Residents speak up about unrest in Bay St. Louis politics - WLOX.com - The News for South Mississippi

Residents speak up about unrest in Bay St. Louis politics

The Mayor and council president had two different takeaways from that meeting, and it's the latest example of a mayor and city council that don't see eye to eye on many issues.  (Image Source: WLOX News) The Mayor and council president had two different takeaways from that meeting, and it's the latest example of a mayor and city council that don't see eye to eye on many issues. (Image Source: WLOX News)
Most Bay residents don't shy away from talking about city issues, and this year there's been a lot to talk about. (Image Source: WLOX News) Most Bay residents don't shy away from talking about city issues, and this year there's been a lot to talk about. (Image Source: WLOX News)
The money the city may have to pay back is especially troubling to some residents, because they're afraid it could directly affect them. (Image source: WLOX News) The money the city may have to pay back is especially troubling to some residents, because they're afraid it could directly affect them. (Image source: WLOX News)
BAY ST. LOUIS, MS (WLOX) -

After a meeting with Department of Justice investigators, Bay St. Louis city leaders will soon learn whether or not they have to pay back $320,000 they allegedly misused. The mayor and council president had two different takeaways from that meeting, and it's the latest example of a mayor and city council that don't see eye to eye on many issues. 

"The council and the mayor are constantly at each others throats and it's embarrassing," said Gail Bart.

Most Bay residents don't shy away from talking about city issues, and this year there's been a lot to talk about.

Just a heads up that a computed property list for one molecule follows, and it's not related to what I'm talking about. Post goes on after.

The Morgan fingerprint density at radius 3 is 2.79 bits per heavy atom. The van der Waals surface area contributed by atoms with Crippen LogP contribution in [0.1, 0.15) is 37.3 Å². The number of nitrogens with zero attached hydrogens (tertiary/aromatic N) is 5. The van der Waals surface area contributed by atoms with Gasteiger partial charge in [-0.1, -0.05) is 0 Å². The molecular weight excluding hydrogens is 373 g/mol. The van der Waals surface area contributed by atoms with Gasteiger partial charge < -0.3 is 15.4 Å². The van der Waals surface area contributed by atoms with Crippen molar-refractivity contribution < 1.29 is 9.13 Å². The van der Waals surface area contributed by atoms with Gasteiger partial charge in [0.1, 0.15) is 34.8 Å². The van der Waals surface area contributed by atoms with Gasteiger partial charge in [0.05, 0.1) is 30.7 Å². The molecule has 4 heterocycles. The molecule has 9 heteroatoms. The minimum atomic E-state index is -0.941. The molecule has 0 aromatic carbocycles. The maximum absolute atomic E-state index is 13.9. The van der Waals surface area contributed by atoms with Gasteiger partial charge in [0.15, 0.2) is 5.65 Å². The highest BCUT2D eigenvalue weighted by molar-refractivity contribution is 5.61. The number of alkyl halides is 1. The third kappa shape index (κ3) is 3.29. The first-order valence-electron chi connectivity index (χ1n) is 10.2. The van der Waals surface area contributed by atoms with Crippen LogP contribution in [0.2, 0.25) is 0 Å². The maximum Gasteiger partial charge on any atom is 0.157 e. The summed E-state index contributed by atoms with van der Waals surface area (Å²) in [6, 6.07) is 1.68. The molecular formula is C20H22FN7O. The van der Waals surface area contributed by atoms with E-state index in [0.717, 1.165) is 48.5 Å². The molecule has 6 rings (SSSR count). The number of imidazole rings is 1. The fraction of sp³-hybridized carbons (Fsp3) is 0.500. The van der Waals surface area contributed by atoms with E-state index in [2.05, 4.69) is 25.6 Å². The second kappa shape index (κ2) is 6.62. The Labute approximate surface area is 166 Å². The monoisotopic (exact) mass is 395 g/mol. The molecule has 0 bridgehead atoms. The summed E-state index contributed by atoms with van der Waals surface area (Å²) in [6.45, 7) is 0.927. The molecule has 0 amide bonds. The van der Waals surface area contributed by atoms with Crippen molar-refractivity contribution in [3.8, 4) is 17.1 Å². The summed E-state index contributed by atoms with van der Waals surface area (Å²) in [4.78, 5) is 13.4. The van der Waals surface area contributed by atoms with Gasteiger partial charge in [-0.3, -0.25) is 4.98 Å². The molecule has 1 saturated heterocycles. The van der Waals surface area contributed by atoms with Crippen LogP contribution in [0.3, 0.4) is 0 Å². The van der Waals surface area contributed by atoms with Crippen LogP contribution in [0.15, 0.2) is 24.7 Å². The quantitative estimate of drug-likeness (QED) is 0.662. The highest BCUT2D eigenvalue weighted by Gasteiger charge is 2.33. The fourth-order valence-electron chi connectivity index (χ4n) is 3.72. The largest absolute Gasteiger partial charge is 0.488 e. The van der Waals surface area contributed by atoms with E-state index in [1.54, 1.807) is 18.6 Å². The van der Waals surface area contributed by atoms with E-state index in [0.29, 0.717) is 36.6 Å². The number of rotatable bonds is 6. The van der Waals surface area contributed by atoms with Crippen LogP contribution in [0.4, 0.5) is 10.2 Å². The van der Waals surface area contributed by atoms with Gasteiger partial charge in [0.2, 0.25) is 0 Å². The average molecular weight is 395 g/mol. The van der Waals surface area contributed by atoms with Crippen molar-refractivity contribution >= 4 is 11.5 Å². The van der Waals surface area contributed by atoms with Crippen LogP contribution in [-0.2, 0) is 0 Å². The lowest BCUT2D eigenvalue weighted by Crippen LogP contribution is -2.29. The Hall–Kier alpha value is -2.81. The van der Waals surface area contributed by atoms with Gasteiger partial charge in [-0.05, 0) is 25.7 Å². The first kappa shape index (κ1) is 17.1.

"I would just like to see an end come to it, actually tired of reading about it and hearing about it and seeing it," said Gail Bart.

Tammy Hollingsworth has lived in the Bay for less than a year, but has heard enough talk about the city leaders' contention.

"Get off the bickering and do what needs to be done," said Hollingsworth.

The money the city may have to pay back is especially troubling to some residents, because they're afraid it could directly affect them. 

"I would be afraid that because of that DOJ money being missing, wherever it is, our taxes may have to go up," said Carr.

Morgan Blackmon, another life-long Bay St. Louis resident, also wonders where they would get the money.

"We're already paying a decent sales tax, as far as local goes. So where are you going to cut that funding from? Are you going to cut it from schools? Where is that actually going to come from?" Blackmon asked.

Blackmon also can't help but notice the divisiveness among city leaders. She would like to see the focus shift back to the people they serve.

"I wonder what happened to those good ole days when I was a child where there was a sense of openness and our government listened to what the residents had to say," said Blackmon.

On Thursday, December 15, the council will hold a workshop to discuss the police department, including a proposal for Hancock County to take over the day-to-day operations of the city's police department. Council President Lonnie Falgout expects to have the DOJ verdict by then.

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